Nursing assistants: Giving responsibility to care staff and providing a better service to care home residents

By Alison Innes-Farquhar, Director of People Development, HC-One (care home provider)

Featured article – 11 September 2015

Photo of Alison Innes-Farquhar

Walt was sick and tired of dealing with unfamiliar agency nurses that were sent to look after his wife, Margaret, who has Alzheimer’s. Walt’s happier now because a new role of ‘nursing assistant’ has been established at Margaret’s care home in Nottingham. It’s an HC-One home and we’re excited that trainee nursing assistants are now taking on some of the roles that nurses have predominately done. The Care Assistant Development Programme has been in place since early spring and to date we have over 100 Nursing Assistants in training, or already in post. Walt tells us that having Nursing Assistants in post makes him feel more comfortable, as they know his wife better and they know her needs.

Currently, there’s a lack of nurses in health and social care and that means that the use of temporary agency nurses is high, having an effect on continuity of care. I spoke to one of our nursing assistants recently, who summed up the work they do: "I currently give medicines out, help on the floor, complete social work reviews and generally look after the well-being of the residents, whether that‘s assisting with eating and drinking, personal care or helping the day-to-day running of the floor. We are supported by a nurse mentor throughout the programme which gives us the confidence to carry out these tasks and spend more time with residents".

SCIE is conducting an independent evaluation of the Care Assistant Development Programme which they will report on early next year. SCIE’s chief executive, Tony Hunter, says that "the initiative sends a great message out about creating a pathway for senior carers to step up and receive training opportunities to work alongside nurses."

We believe that this makes the staff more involved in, and accountable for, the care of residents and that it offers career opportunities that didn’t exist before. Along with this, we believe that the residents are receiving better, more consistent care. Nursing assistants are able to recognise changes, or early signs and symptoms that a resident might be displaying, which tells them something may be wrong or has changed. For instance, a resident’s speech could become slurred. Often, clinical errors can happen because agency staff can be introduced too quickly to residents and are unfamiliar to their needs.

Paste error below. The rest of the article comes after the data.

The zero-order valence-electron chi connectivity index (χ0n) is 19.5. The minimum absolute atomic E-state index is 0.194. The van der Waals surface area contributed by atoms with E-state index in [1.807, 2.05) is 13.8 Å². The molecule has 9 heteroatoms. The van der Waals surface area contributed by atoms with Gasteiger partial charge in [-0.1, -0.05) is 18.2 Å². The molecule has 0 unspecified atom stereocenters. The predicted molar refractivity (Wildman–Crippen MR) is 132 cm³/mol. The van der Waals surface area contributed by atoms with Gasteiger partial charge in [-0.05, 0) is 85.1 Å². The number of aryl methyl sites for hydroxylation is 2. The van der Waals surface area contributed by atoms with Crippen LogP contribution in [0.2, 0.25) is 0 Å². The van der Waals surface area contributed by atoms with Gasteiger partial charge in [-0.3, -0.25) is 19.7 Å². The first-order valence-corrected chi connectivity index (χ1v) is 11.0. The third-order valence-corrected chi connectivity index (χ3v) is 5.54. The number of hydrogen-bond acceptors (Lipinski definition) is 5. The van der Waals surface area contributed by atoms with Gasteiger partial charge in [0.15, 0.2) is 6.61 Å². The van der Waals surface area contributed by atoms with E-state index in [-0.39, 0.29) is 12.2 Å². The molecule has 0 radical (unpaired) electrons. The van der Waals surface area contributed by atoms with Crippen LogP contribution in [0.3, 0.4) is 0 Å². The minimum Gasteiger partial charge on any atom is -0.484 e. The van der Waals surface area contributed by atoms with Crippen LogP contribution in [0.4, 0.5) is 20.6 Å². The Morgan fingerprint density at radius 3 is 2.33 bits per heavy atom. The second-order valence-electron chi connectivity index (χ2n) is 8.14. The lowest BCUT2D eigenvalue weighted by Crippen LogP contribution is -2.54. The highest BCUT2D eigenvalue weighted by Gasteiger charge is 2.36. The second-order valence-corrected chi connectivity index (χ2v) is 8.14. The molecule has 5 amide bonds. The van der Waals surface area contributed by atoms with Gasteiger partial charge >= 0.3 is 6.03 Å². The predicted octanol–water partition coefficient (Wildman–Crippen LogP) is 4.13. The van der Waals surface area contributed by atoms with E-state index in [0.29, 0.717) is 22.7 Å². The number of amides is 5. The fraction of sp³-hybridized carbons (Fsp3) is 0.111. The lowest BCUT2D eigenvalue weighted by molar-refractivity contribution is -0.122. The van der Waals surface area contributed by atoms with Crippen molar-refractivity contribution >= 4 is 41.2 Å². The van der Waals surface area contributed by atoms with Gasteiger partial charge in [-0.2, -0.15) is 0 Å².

HC-One staff surveys show how important it is to feel valued and also to be able to make a difference to the lives of the people we care for. The Care Assistants Development Programme lets us show just how much we value these staff, and the really important role they play in delivering the kindest care to residents. We’ve also found that many staff in support roles have been fulfilling a role that was far beyond the remit of their job description. These colleagues have shown fantastic dedication and we want to reflect that amazing commitment and support their career development, using their knowledge, skills and experience.

Back to Walt, who says: "I’ve noticed since the new role came in that tasks are getting done much quicker and the nurses have more support. They have involved me as a relative in what has been happening and I appreciate that.”

Notes about the programme

To join the programme, senior carers need to demonstrate a strong commitment to learning, complete tough competency-based written tests and complete a comprehensive work book. Nursing Assistants get an increased hourly rate and a nurse mentor to support them.

To undergo the training, a certain set of criteria must be met before applying for the role. Compliance in all current learning, including the administration of medicines, completion or be in the process of completing an NVQ Level 3, and have worked in Health or Social care sector for a minimum of two years, are all essential. When selected they will go through a process of interview and written assessment, after which they can proceed to the next level which is enrolment to become a Nursing Assistant in training.

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